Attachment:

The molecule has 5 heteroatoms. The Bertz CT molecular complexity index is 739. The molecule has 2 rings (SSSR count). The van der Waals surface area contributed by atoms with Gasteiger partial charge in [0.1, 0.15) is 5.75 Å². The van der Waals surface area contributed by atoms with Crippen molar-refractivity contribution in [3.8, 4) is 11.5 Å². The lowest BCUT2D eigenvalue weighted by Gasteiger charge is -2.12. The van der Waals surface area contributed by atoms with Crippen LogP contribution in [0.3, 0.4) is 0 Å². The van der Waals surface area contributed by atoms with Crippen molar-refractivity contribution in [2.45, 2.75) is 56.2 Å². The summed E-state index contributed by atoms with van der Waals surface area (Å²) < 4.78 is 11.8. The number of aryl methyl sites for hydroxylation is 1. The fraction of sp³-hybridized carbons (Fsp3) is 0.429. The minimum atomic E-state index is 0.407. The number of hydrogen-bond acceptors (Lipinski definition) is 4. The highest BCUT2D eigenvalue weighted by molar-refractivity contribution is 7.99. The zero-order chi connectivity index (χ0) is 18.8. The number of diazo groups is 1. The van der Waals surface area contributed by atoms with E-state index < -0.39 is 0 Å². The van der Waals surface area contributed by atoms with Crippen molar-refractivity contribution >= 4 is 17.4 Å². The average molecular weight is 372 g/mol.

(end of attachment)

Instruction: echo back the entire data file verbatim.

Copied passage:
The molecule has 5 heteroatoms. The Bertz CT molecular complexity index is 739. The molecule has 2 rings (SSSR count). The van der Waals surface area contributed by atoms with Gasteiger partial charge in [0.1, 0.15) is 5.75 Å². The van der Waals surface area contributed by atoms with Crippen molar-refractivity contribution in [3.8, 4) is 11.5 Å². The lowest BCUT2D eigenvalue weighted by Gasteiger charge is -2.12. The van der Waals surface area contributed by atoms with Crippen LogP contribution in [0.3, 0.4) is 0 Å². The van der Waals surface area contributed by atoms with Crippen molar-refractivity contribution in [2.45, 2.75) is 56.2 Å². The summed E-state index contributed by atoms with van der Waals surface area (Å²) < 4.78 is 11.8. The number of aryl methyl sites for hydroxylation is 1. The fraction of sp³-hybridized carbons (Fsp3) is 0.429. The minimum atomic E-state index is 0.407. The number of hydrogen-bond acceptors (Lipinski definition) is 4. The highest BCUT2D eigenvalue weighted by molar-refractivity contribution is 7.99. The zero-order chi connectivity index (χ0) is 18.8. The number of diazo groups is 1. The van der Waals surface area contributed by atoms with E-state index < -0.39 is 0 Å². The van der Waals surface area contributed by atoms with Crippen molar-refractivity contribution >= 4 is 17.4 Å². The average molecular weight is 372 g/mol.